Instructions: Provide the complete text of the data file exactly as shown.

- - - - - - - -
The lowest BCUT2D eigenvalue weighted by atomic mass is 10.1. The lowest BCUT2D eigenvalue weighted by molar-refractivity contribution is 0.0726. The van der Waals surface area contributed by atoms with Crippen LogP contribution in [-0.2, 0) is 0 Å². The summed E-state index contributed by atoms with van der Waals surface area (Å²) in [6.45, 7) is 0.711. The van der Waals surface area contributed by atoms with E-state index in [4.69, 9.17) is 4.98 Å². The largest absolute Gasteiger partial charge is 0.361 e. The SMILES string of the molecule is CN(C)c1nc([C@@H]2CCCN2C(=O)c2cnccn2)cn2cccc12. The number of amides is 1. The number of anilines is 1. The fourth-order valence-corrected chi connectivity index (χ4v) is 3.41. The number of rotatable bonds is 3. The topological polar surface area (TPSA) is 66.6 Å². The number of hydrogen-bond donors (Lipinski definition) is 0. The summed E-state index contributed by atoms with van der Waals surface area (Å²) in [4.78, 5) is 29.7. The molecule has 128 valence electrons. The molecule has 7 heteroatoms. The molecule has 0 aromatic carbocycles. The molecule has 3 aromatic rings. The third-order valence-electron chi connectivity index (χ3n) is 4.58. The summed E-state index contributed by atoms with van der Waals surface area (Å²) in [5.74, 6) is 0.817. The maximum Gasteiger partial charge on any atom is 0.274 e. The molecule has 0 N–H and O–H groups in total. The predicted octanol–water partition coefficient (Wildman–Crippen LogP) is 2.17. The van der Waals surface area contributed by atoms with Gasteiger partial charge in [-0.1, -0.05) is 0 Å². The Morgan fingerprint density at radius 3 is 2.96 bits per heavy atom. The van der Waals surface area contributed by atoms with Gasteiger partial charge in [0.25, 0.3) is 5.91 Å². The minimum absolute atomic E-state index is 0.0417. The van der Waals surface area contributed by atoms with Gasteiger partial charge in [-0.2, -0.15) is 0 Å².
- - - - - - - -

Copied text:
The lowest BCUT2D eigenvalue weighted by atomic mass is 10.1. The lowest BCUT2D eigenvalue weighted by molar-refractivity contribution is 0.0726. The van der Waals surface area contributed by atoms with Crippen LogP contribution in [-0.2, 0) is 0 Å². The summed E-state index contributed by atoms with van der Waals surface area (Å²) in [6.45, 7) is 0.711. The van der Waals surface area contributed by atoms with E-state index in [4.69, 9.17) is 4.98 Å². The largest absolute Gasteiger partial charge is 0.361 e. The SMILES string of the molecule is CN(C)c1nc([C@@H]2CCCN2C(=O)c2cnccn2)cn2cccc12. The number of amides is 1. The number of anilines is 1. The fourth-order valence-corrected chi connectivity index (χ4v) is 3.41. The number of rotatable bonds is 3. The topological polar surface area (TPSA) is 66.6 Å². The number of hydrogen-bond donors (Lipinski definition) is 0. The summed E-state index contributed by atoms with van der Waals surface area (Å²) in [4.78, 5) is 29.7. The molecule has 128 valence electrons. The molecule has 7 heteroatoms. The molecule has 0 aromatic carbocycles. The molecule has 3 aromatic rings. The third-order valence-electron chi connectivity index (χ3n) is 4.58. The summed E-state index contributed by atoms with van der Waals surface area (Å²) in [5.74, 6) is 0.817. The maximum Gasteiger partial charge on any atom is 0.274 e. The molecule has 0 N–H and O–H groups in total. The predicted octanol–water partition coefficient (Wildman–Crippen LogP) is 2.17. The van der Waals surface area contributed by atoms with Gasteiger partial charge in [-0.1, -0.05) is 0 Å². The Morgan fingerprint density at radius 3 is 2.96 bits per heavy atom. The van der Waals surface area contributed by atoms with Gasteiger partial charge in [0.25, 0.3) is 5.91 Å². The minimum absolute atomic E-state index is 0.0417. The van der Waals surface area contributed by atoms with Gasteiger partial charge in [-0.2, -0.15) is 0 Å².